• Source: the University of Sydney.
    Source: the University of Sydney.
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A University of Sydney project to transition Australian pulses into protein-based food industries has received a $990,000 grant from the federal government’s Global Innovative Linkages Program.

Transitioning Australian Pulses into Protein-based Food Industries will use the grant and private investment to  look at ways to convert Australian-grown pulses into the plant protein ingredients and foods over the next three years.

The research team comes from the university’s science and engineering faculties. Lead researcher Professor Brent Kaiser said by the end of the three-year project, Australia’s plant protein food and ingredient sector should be well enough established for there to be greater local investment in protein fractionation plants, which are needed to produce the proteins from pulses.

“Australia produces about four percent of the world’s pulses, putting it in plum position to be a key player in the growing plant protein market. Working with domestic and international partners with expertise in pulse seed processing and food manufacturing, we will fill a critical gap in the local plant protein food supply chain,” Kaiser said.   

Kaiser will be working with Professor Fariba Dehghani, Professor Roman Buckow and Professor Timothy Langrish, from the Faculty of Engineering on the refining processes that will efficiently extract protein concentrates and isolates from Australia’s commonly grown pulse varieties.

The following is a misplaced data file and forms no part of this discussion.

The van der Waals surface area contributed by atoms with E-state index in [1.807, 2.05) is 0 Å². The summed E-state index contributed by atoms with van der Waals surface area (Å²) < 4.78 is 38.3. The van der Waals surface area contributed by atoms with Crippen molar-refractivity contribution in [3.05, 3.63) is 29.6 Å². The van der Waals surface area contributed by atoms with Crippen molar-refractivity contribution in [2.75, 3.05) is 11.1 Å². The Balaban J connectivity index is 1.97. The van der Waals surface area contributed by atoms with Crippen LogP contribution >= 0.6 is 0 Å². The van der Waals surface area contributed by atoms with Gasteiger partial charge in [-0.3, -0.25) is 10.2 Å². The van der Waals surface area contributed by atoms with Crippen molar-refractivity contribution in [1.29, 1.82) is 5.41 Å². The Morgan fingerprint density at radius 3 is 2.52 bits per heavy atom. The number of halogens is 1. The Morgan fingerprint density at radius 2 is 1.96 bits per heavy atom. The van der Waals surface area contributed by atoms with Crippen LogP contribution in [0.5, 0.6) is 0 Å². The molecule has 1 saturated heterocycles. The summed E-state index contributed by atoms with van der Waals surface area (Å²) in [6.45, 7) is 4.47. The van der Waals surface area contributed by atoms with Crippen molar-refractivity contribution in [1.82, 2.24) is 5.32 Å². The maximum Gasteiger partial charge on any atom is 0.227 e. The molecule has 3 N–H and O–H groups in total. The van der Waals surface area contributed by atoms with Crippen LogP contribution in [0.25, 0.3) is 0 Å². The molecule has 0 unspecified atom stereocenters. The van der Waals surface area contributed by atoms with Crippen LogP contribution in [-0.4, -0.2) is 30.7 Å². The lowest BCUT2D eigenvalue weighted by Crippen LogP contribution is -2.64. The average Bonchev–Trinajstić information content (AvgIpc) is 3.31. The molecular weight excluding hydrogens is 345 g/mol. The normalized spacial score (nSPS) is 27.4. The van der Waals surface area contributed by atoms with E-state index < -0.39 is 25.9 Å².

Industry partners AEGIC, Roquette, Clextral, All G Foods and Wide Open Agriculture, will be developing and commercialising pulse-specific processing technologies.

The annual value of the alternative meats, dairy, beverage and egg food sectors is set to rise globally from US$18.5 billion in 2019 to US$40.6 billion by 2025. Australia’s plant protein market is forecast to be worth US$3 billion (AU$4.03 billion) a year by 2030.

Currently, most plant proteins are derived from soybean and yellow pea, which have limited scope in Australian agriculture.

“Australia produces about three million tonnes of chickpeas, faba (or fava) beans, mung beans, lupin, field peas and lentils a year,” said Kaiser.

“These crops are high in dietary protein and sustainable. What’s lacking is the refining technology required to turn Australian pulses into protein ingredients with the correct flavour and functionality needed for food manufacturing.”

Australian Plant Proteins opened the country’s first fractionation plant in 2020 in Horsham, Victoria.

 

 

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